Grotto Geyser is just a short walk along the paved path from Old Faithful. First Passing the Castle-Grand Group then the Daisy Group you will end up at the Grotto Group next. There are actually a few different Geysers that are commonly erupting in the same area. Like many other attractions in the park, Grotto Geyser was one of the points made in the 1870 report to congress to make Yellowstone a national park.
The main thing that sets Grotto Geyser apart from many of the others in the park is its peculiar shape. It has a semicircular wall that surrounds a single spire in the middle. When it erupts the water is shot into that spire and splashes. One of the other drawing properties of this geyser is its activity. The eruption of this geyser is only 7-29 hours between eruptions, but the eruptions last from 1 to up to 17 hours. The extremely long duration of its eruptions make the chance of you seeing this geyser erupting pretty good. Its nearly constant activity shoots water up to 15 feet in the air consistently and may reach 40 feet (12 m).
Giant Geyser is the second largest active geyser in the world. Only Steamboat Geyser in the Norris Geyser Basin is larger. By active they mean that it has erupted somewhat recently and is likely to erupt again. Both of these Geysers have not erupted in a predictable manner in recent times. As recently as 1997 the geyser had somewhat regular eruptions of every 3-10 days. Since then its regularity has become more sporadic. It may go several months with no eruption and could even go years without.
The beauty of this Geyser is that if you are lucky enough to witness an eruption you will join a very small group of people who have also seen it. Of course their would be no big deal if the geyser was small. This is however, one Giant Geyser. Its eruptions may be shot in excess of 180 - 250 feet (55 - 76m) high. The first minute is usually where the maximum height is reached and it wanes down later in its eruption cycle to 90 feet or less. The eruptions are last a very long time and can go for over an hour. Since it is a cone type geyser like Old Faithful its eruption is fairly constant without spurts like Grand Geyser.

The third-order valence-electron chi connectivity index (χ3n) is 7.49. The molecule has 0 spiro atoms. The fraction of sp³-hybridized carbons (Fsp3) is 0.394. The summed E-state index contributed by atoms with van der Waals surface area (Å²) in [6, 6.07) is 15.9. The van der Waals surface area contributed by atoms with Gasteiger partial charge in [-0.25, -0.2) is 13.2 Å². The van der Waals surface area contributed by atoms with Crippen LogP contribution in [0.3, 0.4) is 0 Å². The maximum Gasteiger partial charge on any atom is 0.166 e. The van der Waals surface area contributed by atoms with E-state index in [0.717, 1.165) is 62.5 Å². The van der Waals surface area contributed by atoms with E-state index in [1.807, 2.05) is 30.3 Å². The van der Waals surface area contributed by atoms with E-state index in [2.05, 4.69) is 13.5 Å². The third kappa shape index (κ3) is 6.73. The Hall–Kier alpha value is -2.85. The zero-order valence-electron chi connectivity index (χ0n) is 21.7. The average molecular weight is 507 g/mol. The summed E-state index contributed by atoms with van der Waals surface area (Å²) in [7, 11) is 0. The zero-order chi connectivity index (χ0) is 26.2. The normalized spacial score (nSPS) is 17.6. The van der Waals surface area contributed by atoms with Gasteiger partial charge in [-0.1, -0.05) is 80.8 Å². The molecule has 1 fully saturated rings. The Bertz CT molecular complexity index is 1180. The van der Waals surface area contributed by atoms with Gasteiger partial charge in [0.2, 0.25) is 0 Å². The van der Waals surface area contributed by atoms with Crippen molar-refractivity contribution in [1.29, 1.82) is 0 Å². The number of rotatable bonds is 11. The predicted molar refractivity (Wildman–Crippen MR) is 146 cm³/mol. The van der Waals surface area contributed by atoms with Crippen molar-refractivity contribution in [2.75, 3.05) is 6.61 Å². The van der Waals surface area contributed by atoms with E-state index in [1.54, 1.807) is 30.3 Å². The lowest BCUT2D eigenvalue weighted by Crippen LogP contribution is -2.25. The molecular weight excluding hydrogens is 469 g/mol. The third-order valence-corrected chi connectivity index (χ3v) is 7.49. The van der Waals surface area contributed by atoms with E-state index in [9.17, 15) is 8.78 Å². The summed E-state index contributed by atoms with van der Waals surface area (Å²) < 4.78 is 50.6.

With the long duration and height of the water being erupted it’s no surprise that this geyser amount of water erupted out of this geyser is 100 times that of old faithful. 1,000,000 gallons of water can be shot into the air in one single eruption.
Visually Giant Geyser’s cone looks like a petrified tree stump. Its cone is approximately 10 feet tall and even if it is not erupting you may hear it gurgling and witness water cycling through the center of its cone.
Castle Geyser has the largest cone of any in the park. Along with Grand Geyser and Sawmill Geyser as well as several others it makes up the Castle-Grand Geyser Group. The name was given to this Geyser by the Washburn Expedition. They believed that it looked like "an old feudal tower partially in ruins." The Eruptions of Castle Geyser can be shot up to 100 feet in the air and it erupts approximately every 10-12 hours with 15 to 20 minute durations. For eruption times check at the Old Faithful Visitors Center or hike to the geyser and read the prediction sign which is updated daily.
Near the geyser is Crested Pool at 42 feet to the bottom before the vent. It has a rim which encircles its edge and has a beautiful blue/green color. This pool is very hot and in 1970 a young boy died from burns suffered while trying to swim in this very pool.
Sawmill Geyser is not one of the well known geysers in the park. Its eruptions are only 3 to 40 feet high. The interesting factors that make this geyser one worth seeing are its duration and its peculiar eruption. The geyser erupts every 1 to 3 hours and typically last 30 to 50 minutes that translates to it erupting about 30% of the time.
The form of its eruption is also something that makes it unique. The water erupts in a spinning motion in its crater because it erupts from one end in an arc to the other then is circulated to the vent again. The Spinning motions along with the whistling sound are what inspired a topographer named Antoine Schoenborn to name the geyser.
Sawmill Geyser is connected in a group with several other geysers nearby. The other geysers: Tardy, Churn, Spasmodic, Penta, Old Tardy and several other small geysers also can erupt at the same time or in alternating eruptions.
Grand Geyser is the tallest predictable geyser in the world. Its eruptions occur every 7-15 hours. For eruption times check at the Old Faithful Visitors Center or hike to the geyser and read the prediction sign which is updated daily. It is a fountain type geyser unlike Old Faithful its eruption is more fan-like than column-like. The eruption comes in spurts rather than a constant flow.